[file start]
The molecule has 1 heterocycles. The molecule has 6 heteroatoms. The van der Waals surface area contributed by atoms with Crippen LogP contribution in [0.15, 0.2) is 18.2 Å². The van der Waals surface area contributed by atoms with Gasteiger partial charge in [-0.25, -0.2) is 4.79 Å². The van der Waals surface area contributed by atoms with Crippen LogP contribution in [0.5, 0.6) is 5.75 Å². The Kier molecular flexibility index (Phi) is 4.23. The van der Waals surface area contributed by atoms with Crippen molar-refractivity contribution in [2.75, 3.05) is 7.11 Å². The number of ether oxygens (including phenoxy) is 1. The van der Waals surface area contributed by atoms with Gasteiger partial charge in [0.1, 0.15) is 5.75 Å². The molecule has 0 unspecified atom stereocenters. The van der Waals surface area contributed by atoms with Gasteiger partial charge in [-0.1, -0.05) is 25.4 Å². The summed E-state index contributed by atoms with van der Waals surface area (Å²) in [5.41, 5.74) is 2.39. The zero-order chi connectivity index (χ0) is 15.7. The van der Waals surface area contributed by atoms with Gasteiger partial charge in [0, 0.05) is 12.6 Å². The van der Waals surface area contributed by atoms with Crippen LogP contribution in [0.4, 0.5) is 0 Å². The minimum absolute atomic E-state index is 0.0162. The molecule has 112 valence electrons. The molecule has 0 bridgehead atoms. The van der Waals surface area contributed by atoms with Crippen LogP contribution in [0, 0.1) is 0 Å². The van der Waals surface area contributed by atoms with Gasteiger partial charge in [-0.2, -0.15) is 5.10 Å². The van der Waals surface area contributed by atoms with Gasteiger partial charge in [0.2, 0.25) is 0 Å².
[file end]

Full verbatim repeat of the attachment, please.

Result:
The molecule has 1 heterocycles. The molecule has 6 heteroatoms. The van der Waals surface area contributed by atoms with Crippen LogP contribution in [0.15, 0.2) is 18.2 Å². The van der Waals surface area contributed by atoms with Gasteiger partial charge in [-0.25, -0.2) is 4.79 Å². The van der Waals surface area contributed by atoms with Crippen LogP contribution in [0.5, 0.6) is 5.75 Å². The Kier molecular flexibility index (Phi) is 4.23. The van der Waals surface area contributed by atoms with Crippen molar-refractivity contribution in [2.75, 3.05) is 7.11 Å². The number of ether oxygens (including phenoxy) is 1. The van der Waals surface area contributed by atoms with Gasteiger partial charge in [0.1, 0.15) is 5.75 Å². The molecule has 0 unspecified atom stereocenters. The van der Waals surface area contributed by atoms with Gasteiger partial charge in [-0.1, -0.05) is 25.4 Å². The summed E-state index contributed by atoms with van der Waals surface area (Å²) in [5.41, 5.74) is 2.39. The zero-order chi connectivity index (χ0) is 15.7. The van der Waals surface area contributed by atoms with Gasteiger partial charge in [0, 0.05) is 12.6 Å². The van der Waals surface area contributed by atoms with Crippen LogP contribution in [0.4, 0.5) is 0 Å². The minimum absolute atomic E-state index is 0.0162. The molecule has 112 valence electrons. The molecule has 0 bridgehead atoms. The van der Waals surface area contributed by atoms with Crippen LogP contribution in [0, 0.1) is 0 Å². The van der Waals surface area contributed by atoms with Gasteiger partial charge in [-0.2, -0.15) is 5.10 Å². The van der Waals surface area contributed by atoms with Gasteiger partial charge in [0.2, 0.25) is 0 Å².